Separation of Presentation and Content
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Summary: One reason to separate style from content is to reuse HTML or CSS. Ultimately, we would like a solution where we can reuse both.
There is an economic reason to separate presentation from content. Publishers have thousands of pages of HTML on their site, yet they want to enhance the style of their pages over time. It would cost a lot of money to change every single page to match their new style. So they invest a little more time writing each page so that the HTML markup does not refer to styles but to the semantics of the content (referred to as semantic HTML). Then they hire a designer to write CSS to make their existing content look new. The HTML is permanent and reusable, and the CSS is temporary and not-reusable. The separation is only one way: the HTML doesn't know the CSS, but the CSS does know the HTML.
Examples: CSS Zen Garden, newspaper websites, blogs
Characteristics: Semantic markup, CSS tailored to classes/structure of HTML
Yet another economic reason is a relatively newer phenomenon. It has become very easy to create a new web site/application. Writing (or generating) lots of HTML is cheap, and it changes often during iterative development. What is relatively expensive is to design each of those pages each time the pages change. CSS is not good at adapting to page structure changes. So people have built CSS frameworks where the CSS is (relatively) permanent and the HTML is temporary. In these cases, the HTML knows the CSS, but the CSS doesn't know the HTML. The separation is again one way---this time the other way.
Characteristics: HTML tailored to classes/structure of CSS, Reusable CSS
Reusable Content and Styles
What if a newspaper site, with millions of existing HTML pages, could cheaply take advantage of the reusable styles of frameworks like Bootstrap? That is the Holy Grail of separation of concerns. What would be required to do that?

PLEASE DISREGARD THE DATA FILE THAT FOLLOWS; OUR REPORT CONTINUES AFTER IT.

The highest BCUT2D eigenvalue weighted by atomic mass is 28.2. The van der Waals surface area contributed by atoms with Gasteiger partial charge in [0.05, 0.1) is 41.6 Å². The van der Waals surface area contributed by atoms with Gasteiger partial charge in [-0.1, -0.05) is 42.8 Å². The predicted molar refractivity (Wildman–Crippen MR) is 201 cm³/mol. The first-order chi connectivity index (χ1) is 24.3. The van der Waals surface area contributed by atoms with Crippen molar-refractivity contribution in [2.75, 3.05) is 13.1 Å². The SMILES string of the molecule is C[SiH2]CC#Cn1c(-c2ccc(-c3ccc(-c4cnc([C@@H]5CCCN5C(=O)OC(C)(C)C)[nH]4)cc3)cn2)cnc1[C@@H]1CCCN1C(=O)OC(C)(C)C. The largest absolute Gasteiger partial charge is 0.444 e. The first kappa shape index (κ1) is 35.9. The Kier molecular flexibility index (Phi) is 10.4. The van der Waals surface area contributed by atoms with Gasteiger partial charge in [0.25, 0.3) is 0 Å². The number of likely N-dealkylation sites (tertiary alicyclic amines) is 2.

What we really want is a two-way separation. We want HTML written in total isolation and CSS written in total isolation. We want permanent HTML and permanent CSS. How can the style and content, each developed separately, finally be brought together? The answer is simple: a third document to relate the two.
We have already seen that CSS is not good at abstraction. CSS cannot name a style to use it later. However, LESS does have powerful forms of abstraction. LESS has the ability to define reusable styles and apply them to HTML that did not have those styles in mind. If you put the definition of reusable styles in one document and the application of those styles in another document, you achieve true separation. And it is already happening a little bit. You can do it in your own code.
It is a bit like a software library. We put the reusable bits in the library, and their specific use in the app.
Characteristics: Semantic markup, Reuseable Styles, Tie-in document to relate Style to Content
CSS preprocessors, which began as convenience tools, are actually powerful enough to solve fundamental problems with HTML and CSS. While it is still early, LESS and other CSS preprocessors, if harnessed correctly, could dramatically transform how we build and design web sites. Typography, grids and layout, and other design concerns can be used as plugable libraries. And other languages that are specifically designed to do that may emerge. What would a systematic, analytical approach to such an approach look like?